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Greenfield artist Robb Scott feels he's made his way to the "big leagues."

Robb Scott creates a work of art at his Greenfield home.
Robb Scott creates a work of art at his Greenfield home. - Harry Sullivan

Robb Scott looks perplexed. He pauses, searching for the right words.
An Austin Matthews pencil drawing he is working on sits before him. The black, white and grey tones combine to create a detailed, realistic image, even in its unfinished form.
“I remember always drawing as a child, so, do you count that? Probably, it’s a lifetime of effort,” the Greenfield resident says.
“This is what it feels like to me. I’ve worked for 18 years at this career. I’ve wanted to quit many times. I’ve been bankrupt from it because I invested so much money in the signed stuff.”
His first big piece of signed art came in 2009 when he drew harness-racing sensation Somebeachsomewhere. That led to a deal for a cosigned print of Pittsburgh Penguins’ captain Sydney Crosby. It’s his most successful to date.
“So, quickly made about a hundred grand,” he says. “I said: ‘I finally figured it out. I know how to make a living now.’”
Or so he thought.   

Bobby Orr was one of Robb Scott's subjects.
Bobby Orr was one of Robb Scott's subjects.

Next came Michael Jordan. Then Bobby Orr. But the cost of those signatures, especially Jordan’s, ate up most of the profits he had made from the Crosby prints. 
“I was more about the ego of the name. ‘Look at me, I’ve got Michael Jordan’,” he says. “Never thought it through.”
That left him with two stalled projects, depleted earnings and uncertainty about how to move forward.
“It’s been up and down,” he says, “everything from bankruptcy to everything.”
Subsequent deals saw him produce signed prints of other NHL greats. None had the selling power to match the first Crosby print.
Looking back, Scott says he has always had a penchant for drawing. It took him awhile to get serious enough with his art to set up shop on the Halifax waterfront, selling his “touristy” landscape and scenic prints to passersby.
“When you’re younger and eager – and I’m 44 so I wasn’t young then, I was 25 –I was new to it and very excitable and I have always had that fire and drive,” he says, at home in his basement work space. “I knew there was something in me that I wanted people to know about or see, or whatever, ever since I was very, very young.”
For several years, drawing by the water’s edge, Scott averaged a decent living of about $100 to $150 per day before bureaucratic restrictions convinced him to pack up his easel and move on.In later years, still working as a struggling artist but with a wife and two growing sons to feed, there were periods when he was forced to take outside jobs that just never panned out.
“I’m not good at it,” Scott says. “Because I keep hearing that voice, that ‘you’re creative, you have something that you need to keep following.’ And I listened to that voice.”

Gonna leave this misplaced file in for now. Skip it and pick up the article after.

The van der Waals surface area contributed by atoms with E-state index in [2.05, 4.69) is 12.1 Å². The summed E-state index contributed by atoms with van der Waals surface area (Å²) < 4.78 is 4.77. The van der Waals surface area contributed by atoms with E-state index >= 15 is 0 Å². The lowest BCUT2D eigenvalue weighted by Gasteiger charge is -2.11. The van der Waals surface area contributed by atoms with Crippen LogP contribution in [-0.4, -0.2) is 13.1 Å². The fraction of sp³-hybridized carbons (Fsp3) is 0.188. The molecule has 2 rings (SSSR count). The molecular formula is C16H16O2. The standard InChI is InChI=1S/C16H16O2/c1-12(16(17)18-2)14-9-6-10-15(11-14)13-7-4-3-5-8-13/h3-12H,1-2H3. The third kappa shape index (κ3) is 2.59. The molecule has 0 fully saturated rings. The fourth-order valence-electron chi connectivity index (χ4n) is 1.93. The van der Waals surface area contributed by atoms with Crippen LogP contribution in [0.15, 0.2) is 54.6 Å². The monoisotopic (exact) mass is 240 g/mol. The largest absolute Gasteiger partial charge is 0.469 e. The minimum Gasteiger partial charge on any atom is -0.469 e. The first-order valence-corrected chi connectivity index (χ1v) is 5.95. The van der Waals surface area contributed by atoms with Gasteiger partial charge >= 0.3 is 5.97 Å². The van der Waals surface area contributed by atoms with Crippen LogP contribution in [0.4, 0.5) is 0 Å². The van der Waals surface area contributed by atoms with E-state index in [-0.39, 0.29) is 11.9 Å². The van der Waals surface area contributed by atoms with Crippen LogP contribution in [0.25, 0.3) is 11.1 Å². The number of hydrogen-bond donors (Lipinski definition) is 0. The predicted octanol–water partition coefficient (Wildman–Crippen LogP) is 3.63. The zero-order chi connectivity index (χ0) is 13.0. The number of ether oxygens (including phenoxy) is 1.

Through thick and thin, amid times when he questioned why he wasn’t more successful, Scott continued to pursue his chosen field. While he’s continued to bring in a certain level of income, for more times than he cares to count, Scott’s wife has had to serve as the family’s primary breadwinner while he chased his artistic dreams.
“She has literally held all of it together,” he says. “I didn’t have any business smarts yet.”
In 2015, Scott partnered with Brian Ehernworth of Frameworth Sports Marketing in Toronto, a firm with major NHL connections. That brought another cosigned print involving Crosby and Nathan MacKinnon. The following year he did a signature print of Carey Price.
Once again, however, the prints just didn’t have the selling power he was looking for. So for the past several years Scott gave up on drawing sports icons. He concentrated on creating other pieces to sell through online auctions.
Still, he felt he could do better.
Another point he came to realize was that the month or two he was taking to complete a single piece of art, was simply too slow to be profitable.
“So, I basically took the whole year off from making money to try and develop a new style. But then it paid off because I realized, OK, I can now produce what will be this,” he says, pointing to the Matthews piece, “in six days, as opposed to the month it was taking me.”
Now Scott has secured a new arrangement with Frameworth. It enables him to create sanctioned prints of NHL and MLB’s Toronto Blue Jays players, past or present, without the expense of purchasing signatures to go with them.
“I have the licence to draw Tragically Hip, as well,” he says. “I went through a lot to get to this point, so it was a real success for me to be able to say, ‘OK, I learned all those lessons. I went through all that and now I have this.”
His plan is to create 20 drawings a year with a print run of 300 for each and with a portion of proceeds paid to Frameworth. But he doesn’t have to pay out big money for signatures and he pretty much has free rein to draw what he wants.
“Not many people get this, I’m very fortunate …,” he says, of his licencing agreement.
“I’ve been given the ability to work with big leagues so, to me, that was like I’ve made the big leagues,” he says. “I literally am creating my own line of NHL art, which is really cool.”
And, what is especially satisfying, is that he can still work at what he loves most.
“So, I’ve been through a lot to get to this point, ups and downs,” he says. “I had that thing in me that, ‘you just can’t quit.’

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